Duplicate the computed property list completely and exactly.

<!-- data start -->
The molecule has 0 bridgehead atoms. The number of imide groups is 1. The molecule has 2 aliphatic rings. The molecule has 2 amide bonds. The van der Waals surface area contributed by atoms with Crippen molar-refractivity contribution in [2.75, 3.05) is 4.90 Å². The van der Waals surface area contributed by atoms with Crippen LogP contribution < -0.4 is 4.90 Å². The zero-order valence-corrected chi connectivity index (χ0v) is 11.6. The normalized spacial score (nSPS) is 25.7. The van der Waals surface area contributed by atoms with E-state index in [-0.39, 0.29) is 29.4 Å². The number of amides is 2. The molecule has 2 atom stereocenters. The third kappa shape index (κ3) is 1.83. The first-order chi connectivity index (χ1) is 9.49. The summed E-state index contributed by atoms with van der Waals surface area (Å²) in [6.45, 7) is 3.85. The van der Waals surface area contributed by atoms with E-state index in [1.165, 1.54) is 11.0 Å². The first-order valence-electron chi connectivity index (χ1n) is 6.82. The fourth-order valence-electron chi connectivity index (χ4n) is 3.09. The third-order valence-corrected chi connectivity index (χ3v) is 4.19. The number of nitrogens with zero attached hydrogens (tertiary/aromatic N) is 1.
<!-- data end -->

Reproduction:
The molecule has 0 bridgehead atoms. The number of imide groups is 1. The molecule has 2 aliphatic rings. The molecule has 2 amide bonds. The van der Waals surface area contributed by atoms with Crippen molar-refractivity contribution in [2.75, 3.05) is 4.90 Å². The van der Waals surface area contributed by atoms with Crippen LogP contribution < -0.4 is 4.90 Å². The zero-order valence-corrected chi connectivity index (χ0v) is 11.6. The normalized spacial score (nSPS) is 25.7. The van der Waals surface area contributed by atoms with E-state index in [-0.39, 0.29) is 29.4 Å². The number of amides is 2. The molecule has 2 atom stereocenters. The third kappa shape index (κ3) is 1.83. The first-order chi connectivity index (χ1) is 9.49. The summed E-state index contributed by atoms with van der Waals surface area (Å²) in [6.45, 7) is 3.85. The van der Waals surface area contributed by atoms with E-state index in [1.165, 1.54) is 11.0 Å². The first-order valence-electron chi connectivity index (χ1n) is 6.82. The fourth-order valence-electron chi connectivity index (χ4n) is 3.09. The third-order valence-corrected chi connectivity index (χ3v) is 4.19. The number of nitrogens with zero attached hydrogens (tertiary/aromatic N) is 1.